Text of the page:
Japan’s financial regulator has reportedly introduced new screening requirements for crypto exchanges seeking approval to operate in the country. The agency now extends its focus beyond the registrants’ financial health and system safety measures. Among additional criteria are the assessment of the companies’ decision-making process and their links to antisocial groups.
New Exchange Requirements
Japan’s top financial regulator, the Financial Services Agency (FSA), has “tightened its registration screening for cryptocurrency exchanges to see whether they are properly conducting risk management,” the Japan Times reported, quoting unnamed sources.
Specifically, the sources revealed on Saturday that the agency has “increased the number of questions asked when screening applications to about 400 items, up fourfold,” the news outlet conveyed. “Previously, the questions only covered such items as an applicant’s financial status and measures to ensure system safety.”
The sources also told the news outlet:
It [FSA] now obligates applicants to submit minutes of board meetings so it can check whether enough discussions have been held about measures to sustain the company’s financial health and ensure the security of its computer system.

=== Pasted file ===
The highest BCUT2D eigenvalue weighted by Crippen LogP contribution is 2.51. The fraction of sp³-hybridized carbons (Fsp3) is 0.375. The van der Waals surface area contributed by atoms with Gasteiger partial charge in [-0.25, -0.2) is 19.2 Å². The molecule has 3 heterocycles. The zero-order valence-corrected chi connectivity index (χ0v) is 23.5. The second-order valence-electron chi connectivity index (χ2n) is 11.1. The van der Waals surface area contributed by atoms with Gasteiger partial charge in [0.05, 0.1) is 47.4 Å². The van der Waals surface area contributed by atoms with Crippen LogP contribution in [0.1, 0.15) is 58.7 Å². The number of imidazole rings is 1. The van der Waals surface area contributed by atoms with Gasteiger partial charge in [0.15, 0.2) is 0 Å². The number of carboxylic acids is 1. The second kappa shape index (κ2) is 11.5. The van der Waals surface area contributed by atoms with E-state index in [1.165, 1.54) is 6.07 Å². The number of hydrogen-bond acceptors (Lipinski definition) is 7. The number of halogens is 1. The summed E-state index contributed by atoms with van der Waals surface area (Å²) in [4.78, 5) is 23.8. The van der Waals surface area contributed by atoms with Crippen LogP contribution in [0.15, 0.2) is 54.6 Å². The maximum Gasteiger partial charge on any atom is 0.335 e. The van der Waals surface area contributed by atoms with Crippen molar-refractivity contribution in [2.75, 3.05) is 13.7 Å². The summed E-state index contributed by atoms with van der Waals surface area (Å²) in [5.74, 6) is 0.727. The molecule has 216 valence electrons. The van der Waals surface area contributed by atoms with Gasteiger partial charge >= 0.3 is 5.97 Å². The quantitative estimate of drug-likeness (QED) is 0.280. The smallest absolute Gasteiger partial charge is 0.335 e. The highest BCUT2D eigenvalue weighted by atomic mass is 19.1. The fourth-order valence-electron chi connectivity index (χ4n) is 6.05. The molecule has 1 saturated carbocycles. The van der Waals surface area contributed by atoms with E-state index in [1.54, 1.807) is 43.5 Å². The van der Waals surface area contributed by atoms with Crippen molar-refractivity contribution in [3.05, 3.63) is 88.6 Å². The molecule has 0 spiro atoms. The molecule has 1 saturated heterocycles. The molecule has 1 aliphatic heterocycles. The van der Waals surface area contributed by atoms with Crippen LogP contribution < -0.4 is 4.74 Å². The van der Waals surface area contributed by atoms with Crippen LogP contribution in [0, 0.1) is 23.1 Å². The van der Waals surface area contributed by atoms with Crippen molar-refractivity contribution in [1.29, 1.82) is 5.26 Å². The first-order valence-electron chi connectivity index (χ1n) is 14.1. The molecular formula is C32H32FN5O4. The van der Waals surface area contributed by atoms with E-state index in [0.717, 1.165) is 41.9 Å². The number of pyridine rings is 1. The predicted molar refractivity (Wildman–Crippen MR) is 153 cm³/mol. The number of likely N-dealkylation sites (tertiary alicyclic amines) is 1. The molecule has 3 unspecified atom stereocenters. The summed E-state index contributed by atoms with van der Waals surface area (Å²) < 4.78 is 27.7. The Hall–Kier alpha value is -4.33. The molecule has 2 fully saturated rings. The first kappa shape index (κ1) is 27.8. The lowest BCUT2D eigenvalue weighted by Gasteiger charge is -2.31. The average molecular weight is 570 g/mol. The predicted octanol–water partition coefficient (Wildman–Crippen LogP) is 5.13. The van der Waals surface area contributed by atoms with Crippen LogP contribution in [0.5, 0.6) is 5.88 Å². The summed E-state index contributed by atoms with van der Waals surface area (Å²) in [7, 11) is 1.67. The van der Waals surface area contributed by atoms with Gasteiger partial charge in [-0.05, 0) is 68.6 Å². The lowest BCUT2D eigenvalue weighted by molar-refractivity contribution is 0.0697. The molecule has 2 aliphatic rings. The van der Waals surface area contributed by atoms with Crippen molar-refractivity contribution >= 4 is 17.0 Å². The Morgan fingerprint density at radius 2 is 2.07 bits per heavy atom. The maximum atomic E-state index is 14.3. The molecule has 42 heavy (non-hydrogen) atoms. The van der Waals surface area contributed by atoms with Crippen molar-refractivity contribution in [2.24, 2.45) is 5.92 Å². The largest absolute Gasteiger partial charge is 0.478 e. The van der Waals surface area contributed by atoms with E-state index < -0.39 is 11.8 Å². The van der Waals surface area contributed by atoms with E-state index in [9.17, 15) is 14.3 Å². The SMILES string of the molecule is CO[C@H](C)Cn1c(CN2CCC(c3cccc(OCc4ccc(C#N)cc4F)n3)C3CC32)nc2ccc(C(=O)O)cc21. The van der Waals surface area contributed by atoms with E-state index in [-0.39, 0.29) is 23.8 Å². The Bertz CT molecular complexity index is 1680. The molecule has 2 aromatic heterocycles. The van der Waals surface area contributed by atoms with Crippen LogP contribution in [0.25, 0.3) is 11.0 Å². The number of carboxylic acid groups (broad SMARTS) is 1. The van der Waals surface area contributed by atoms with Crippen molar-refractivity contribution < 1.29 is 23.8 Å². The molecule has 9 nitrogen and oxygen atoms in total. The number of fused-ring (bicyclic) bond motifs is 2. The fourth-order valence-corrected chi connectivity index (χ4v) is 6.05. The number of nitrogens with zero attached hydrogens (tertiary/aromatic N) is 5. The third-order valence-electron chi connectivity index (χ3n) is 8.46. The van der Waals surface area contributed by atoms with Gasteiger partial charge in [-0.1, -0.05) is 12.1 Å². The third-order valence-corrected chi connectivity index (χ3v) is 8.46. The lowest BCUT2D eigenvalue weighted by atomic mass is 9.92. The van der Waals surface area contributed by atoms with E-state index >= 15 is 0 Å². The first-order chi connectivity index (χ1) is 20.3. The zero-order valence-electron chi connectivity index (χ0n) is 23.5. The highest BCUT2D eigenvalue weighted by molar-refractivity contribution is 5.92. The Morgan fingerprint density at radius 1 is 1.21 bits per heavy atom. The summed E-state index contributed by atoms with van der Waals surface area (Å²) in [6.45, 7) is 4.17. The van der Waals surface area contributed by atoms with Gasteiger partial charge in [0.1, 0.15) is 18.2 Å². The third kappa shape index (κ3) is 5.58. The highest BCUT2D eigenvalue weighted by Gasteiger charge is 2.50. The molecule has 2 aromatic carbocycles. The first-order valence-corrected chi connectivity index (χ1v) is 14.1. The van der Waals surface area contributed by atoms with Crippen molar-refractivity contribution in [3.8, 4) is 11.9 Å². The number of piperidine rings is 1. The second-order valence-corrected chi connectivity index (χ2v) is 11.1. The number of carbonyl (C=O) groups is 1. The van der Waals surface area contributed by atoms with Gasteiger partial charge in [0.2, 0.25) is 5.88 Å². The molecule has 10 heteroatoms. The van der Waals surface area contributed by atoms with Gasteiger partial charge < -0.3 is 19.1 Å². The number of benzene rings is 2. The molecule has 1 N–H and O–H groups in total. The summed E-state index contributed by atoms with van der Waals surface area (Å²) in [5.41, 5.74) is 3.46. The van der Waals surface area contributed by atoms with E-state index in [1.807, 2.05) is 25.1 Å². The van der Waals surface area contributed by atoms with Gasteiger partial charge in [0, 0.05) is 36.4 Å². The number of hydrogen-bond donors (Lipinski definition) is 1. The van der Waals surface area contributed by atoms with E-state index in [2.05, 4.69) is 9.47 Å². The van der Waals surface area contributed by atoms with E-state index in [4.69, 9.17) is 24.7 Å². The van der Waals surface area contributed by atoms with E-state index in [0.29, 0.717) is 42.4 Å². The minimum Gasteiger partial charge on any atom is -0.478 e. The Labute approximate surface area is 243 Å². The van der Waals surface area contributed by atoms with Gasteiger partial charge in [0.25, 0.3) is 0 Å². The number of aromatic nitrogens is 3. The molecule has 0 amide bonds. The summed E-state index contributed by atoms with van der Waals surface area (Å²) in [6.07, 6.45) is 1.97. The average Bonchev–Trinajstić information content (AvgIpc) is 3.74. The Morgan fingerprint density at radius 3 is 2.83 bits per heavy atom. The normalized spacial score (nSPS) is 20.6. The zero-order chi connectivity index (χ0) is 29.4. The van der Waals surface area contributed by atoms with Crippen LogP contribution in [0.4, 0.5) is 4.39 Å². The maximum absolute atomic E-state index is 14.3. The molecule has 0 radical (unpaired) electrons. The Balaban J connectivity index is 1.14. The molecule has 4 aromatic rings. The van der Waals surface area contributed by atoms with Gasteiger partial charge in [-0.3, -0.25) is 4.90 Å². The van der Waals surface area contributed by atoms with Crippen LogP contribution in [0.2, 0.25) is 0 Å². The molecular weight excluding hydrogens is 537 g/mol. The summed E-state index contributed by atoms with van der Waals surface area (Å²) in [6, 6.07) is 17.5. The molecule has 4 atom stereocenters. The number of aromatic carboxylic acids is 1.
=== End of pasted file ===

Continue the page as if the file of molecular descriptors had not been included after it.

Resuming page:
The agency plans to “assess whether company executives are properly involved in decision-making by perusing the records of board meetings,” the sources clarified. “The upgraded screening process also regularly reviews the composition of an applicant company’s shareholders, while examining if an internal system is in place to check for links to antisocial groups.”
On-Site Inspections Reveal Sloppiness
After the hack of Coincheck in January, the FSA started the on-site inspections of 23 crypto exchanges. The agency recently released a report of its findings which “revealed sloppy internal controls,” including a “lack of board meeting minutes,” the publication detailed.
During the inspections, the agency issued business improvement orders to six fully-licensed cryptocurrency exchanges. In addition, 13 of the country’s 16 quasi-operators, or those crypto exchanges that are allowed to operate while their applications are being reviewed, have withdrawn their applications. Only three quasi-operators are left: Coincheck, Lastroots, and Everybody’s Bitcoin. This week, the e-commerce giant Rakuten Inc. announced that it is acquiring Everybody’s Bitcoin and will begin operating the exchange under the group’s name.
Meanwhile, about 160 crypto exchange operators are now interested in entering the Japanese market, the FSA told news.Bitcoin.com last week. This is a substantial increase from the agency’s previously disclosed total of 100 companies.
What do you think of the FSA’s new requirements? Let us know in the comments section below.
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